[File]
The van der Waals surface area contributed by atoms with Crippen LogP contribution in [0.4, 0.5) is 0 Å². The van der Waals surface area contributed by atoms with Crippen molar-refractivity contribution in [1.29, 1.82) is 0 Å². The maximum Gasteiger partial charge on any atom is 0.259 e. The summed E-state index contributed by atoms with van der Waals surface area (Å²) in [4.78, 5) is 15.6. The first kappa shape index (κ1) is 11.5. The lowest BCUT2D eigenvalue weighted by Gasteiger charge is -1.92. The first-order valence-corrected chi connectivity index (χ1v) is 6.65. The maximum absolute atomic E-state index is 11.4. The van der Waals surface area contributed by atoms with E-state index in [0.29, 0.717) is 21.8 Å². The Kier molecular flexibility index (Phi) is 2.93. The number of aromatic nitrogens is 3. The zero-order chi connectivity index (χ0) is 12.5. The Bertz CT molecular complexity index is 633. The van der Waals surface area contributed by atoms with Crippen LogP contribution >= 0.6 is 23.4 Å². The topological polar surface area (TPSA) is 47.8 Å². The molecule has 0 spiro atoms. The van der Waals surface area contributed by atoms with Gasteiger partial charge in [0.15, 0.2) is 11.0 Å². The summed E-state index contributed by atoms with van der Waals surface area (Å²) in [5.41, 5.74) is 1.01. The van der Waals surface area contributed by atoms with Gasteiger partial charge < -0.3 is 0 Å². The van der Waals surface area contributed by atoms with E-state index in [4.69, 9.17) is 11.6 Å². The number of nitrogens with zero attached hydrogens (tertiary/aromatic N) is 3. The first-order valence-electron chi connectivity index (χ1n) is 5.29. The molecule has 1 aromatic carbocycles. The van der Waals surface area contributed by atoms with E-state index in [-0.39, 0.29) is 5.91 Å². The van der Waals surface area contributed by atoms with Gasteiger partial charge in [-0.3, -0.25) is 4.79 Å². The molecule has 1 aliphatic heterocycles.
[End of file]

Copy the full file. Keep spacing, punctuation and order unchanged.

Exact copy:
The van der Waals surface area contributed by atoms with Crippen LogP contribution in [0.4, 0.5) is 0 Å². The van der Waals surface area contributed by atoms with Crippen molar-refractivity contribution in [1.29, 1.82) is 0 Å². The maximum Gasteiger partial charge on any atom is 0.259 e. The summed E-state index contributed by atoms with van der Waals surface area (Å²) in [4.78, 5) is 15.6. The first kappa shape index (κ1) is 11.5. The lowest BCUT2D eigenvalue weighted by Gasteiger charge is -1.92. The first-order valence-corrected chi connectivity index (χ1v) is 6.65. The maximum absolute atomic E-state index is 11.4. The van der Waals surface area contributed by atoms with E-state index in [0.29, 0.717) is 21.8 Å². The Kier molecular flexibility index (Phi) is 2.93. The number of aromatic nitrogens is 3. The zero-order chi connectivity index (χ0) is 12.5. The Bertz CT molecular complexity index is 633. The van der Waals surface area contributed by atoms with Crippen LogP contribution >= 0.6 is 23.4 Å². The topological polar surface area (TPSA) is 47.8 Å². The molecule has 0 spiro atoms. The van der Waals surface area contributed by atoms with Gasteiger partial charge in [0.15, 0.2) is 11.0 Å². The summed E-state index contributed by atoms with van der Waals surface area (Å²) in [5.41, 5.74) is 1.01. The van der Waals surface area contributed by atoms with Gasteiger partial charge < -0.3 is 0 Å². The van der Waals surface area contributed by atoms with E-state index in [4.69, 9.17) is 11.6 Å². The number of nitrogens with zero attached hydrogens (tertiary/aromatic N) is 3. The first-order valence-electron chi connectivity index (χ1n) is 5.29. The molecule has 1 aromatic carbocycles. The van der Waals surface area contributed by atoms with E-state index in [-0.39, 0.29) is 5.91 Å². The van der Waals surface area contributed by atoms with Gasteiger partial charge in [-0.3, -0.25) is 4.79 Å². The molecule has 1 aliphatic heterocycles.